Russia and Iran are collaborating to establish a new trade channel as a means to circumvent existing restrictions. The proposed route is anticipated to span from the eastern periphery of Europe, namely Ukraine, to the Indian Ocean, including a distance of around 3,000 kilometers. Both nations are investing significant amounts of capital in the construction of road, maritime, and railway infrastructure along the designated pathway. This development aims to facilitate market entry for Russian enterprises into regions such as Iran, India, Asia, and the Middle East. It is anticipated that the sea, river, and rail networks will be expanded to connect Iranian centers located on the Caspian Sea, ultimately extending to the Indian Ocean.

Numerous Russian and Iranian motives and goals, which in turn have significant geopolitical significance, are behind the establishment of this trade route. Initially, both nations encountered severe sanctions, resulting in a profound adverse effect on their economies. This is particularly relevant given Russia’s ongoing war in Ukraine and Iran’s use of Iran’s nuclear goals. Iranian authorities frequently discuss the act of turning their attention eastward, whereas the Russian government has prioritized this strategic move to forge closer ties with its neighbors and the Asian region. The Russian government has committed to allocating a substantial investment of €1.6 billion towards the development of the railway route, with an anticipated completion timeline of 48 months. The cities of Moscow and Tehran have agreed to collaborate in providing financial support for the design, development, and procurement of products and services. The North-South International Transport Corridor (ITC) serves as a crucial link between Russia and the nations situated in the Caspian basin, the Persian Gulf, Central, South, and Southeast Asia. The western corridor, including Russia, Iran, and Azerbaijan, had a geographical discontinuity of 162 kilometers  between the cities of Rasht and Astara.

There are several possible reasons why Russia and Iran are building a transcontinental trade route that connects the eastern edge of Europe to the Indian Ocean. Firstly, both nations want to defy Western sanctions and create sanctions-proof supply chains. Both countries are under tremendous pressure from sanctions imposed by the United States and its allies over issues such as Iran’s nuclear program, human rights violations, support for terrorism, Russia’s invasion of Ukraine, and the annexation of Crimea. By building a trade route that is beyond the reach of any foreign intervention, both countries can maintain their economic and political sovereignty. Secondly, both countries want to diversify markets and increase their trade with Asian countries such as China, India, and the Middle East. The new trade route would allow them to shave thousands of kilometers off existing routes and reduce transportation costs and time. It would also provide them with new opportunities to export their energy resources, agricultural products, and manufactured goods to Asian countries and import technology, consumer goods, and investment from them. Lastly, both states want to strengthen their strategic partnership and regional influence. They have a similar worldview that opposes the United States and the liberal international order and supports multipolarity. They have also cooperated on shared interests such as supporting the Assad regime in Syria, countering terrorism and extremism, and stabilizing Afghanistan.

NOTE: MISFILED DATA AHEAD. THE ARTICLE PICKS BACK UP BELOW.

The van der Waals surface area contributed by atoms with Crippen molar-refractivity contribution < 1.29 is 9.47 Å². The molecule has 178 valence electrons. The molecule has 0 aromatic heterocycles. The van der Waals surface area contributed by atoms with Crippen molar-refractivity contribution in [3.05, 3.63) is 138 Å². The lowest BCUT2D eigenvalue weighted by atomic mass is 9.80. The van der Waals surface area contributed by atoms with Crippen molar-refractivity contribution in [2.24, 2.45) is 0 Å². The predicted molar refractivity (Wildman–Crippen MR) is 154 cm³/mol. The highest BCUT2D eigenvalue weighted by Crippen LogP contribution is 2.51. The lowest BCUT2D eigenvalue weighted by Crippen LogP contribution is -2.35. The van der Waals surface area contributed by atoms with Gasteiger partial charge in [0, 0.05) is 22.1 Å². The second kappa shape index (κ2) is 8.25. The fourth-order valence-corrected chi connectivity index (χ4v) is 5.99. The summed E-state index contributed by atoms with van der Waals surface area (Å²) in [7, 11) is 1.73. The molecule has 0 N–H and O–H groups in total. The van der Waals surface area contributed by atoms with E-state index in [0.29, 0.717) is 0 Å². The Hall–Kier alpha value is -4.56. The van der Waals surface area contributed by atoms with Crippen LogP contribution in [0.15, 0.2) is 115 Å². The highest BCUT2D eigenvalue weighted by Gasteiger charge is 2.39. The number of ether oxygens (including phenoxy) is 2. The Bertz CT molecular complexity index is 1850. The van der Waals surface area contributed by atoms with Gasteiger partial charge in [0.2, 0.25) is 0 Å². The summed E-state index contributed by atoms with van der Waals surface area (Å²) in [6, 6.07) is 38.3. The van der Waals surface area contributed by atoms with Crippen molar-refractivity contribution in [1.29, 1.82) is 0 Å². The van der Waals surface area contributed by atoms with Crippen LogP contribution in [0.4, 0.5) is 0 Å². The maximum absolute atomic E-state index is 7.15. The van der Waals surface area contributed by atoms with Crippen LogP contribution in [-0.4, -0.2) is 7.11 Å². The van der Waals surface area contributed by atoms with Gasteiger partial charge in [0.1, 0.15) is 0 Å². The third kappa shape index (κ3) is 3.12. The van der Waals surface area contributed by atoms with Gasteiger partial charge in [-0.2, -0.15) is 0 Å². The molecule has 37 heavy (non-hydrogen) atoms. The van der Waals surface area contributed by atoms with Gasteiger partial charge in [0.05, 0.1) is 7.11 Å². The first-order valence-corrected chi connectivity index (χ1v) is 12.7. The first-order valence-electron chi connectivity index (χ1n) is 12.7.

From an economic perspective, The Russian change is mostly motivated by need, as Moscow endeavors to seek solace in the Eastern region, particularly in China, as a means to counteract Western endeavors aimed at isolating Russia and challenging Western-imposed sanctions. Russia and Iran have recognized that a land corridor presents more challenges for Western surveillance and monitoring compared to marine routes. Consequently, this corridor offers both nations a means to transit weapons and commodities between each other and to other markets while minimizing the impact of sanctions. Furthermore, the Russian, Iranian, and Chinese governments challenge the established Western order and actively pursue modifications to the existing rules and norms.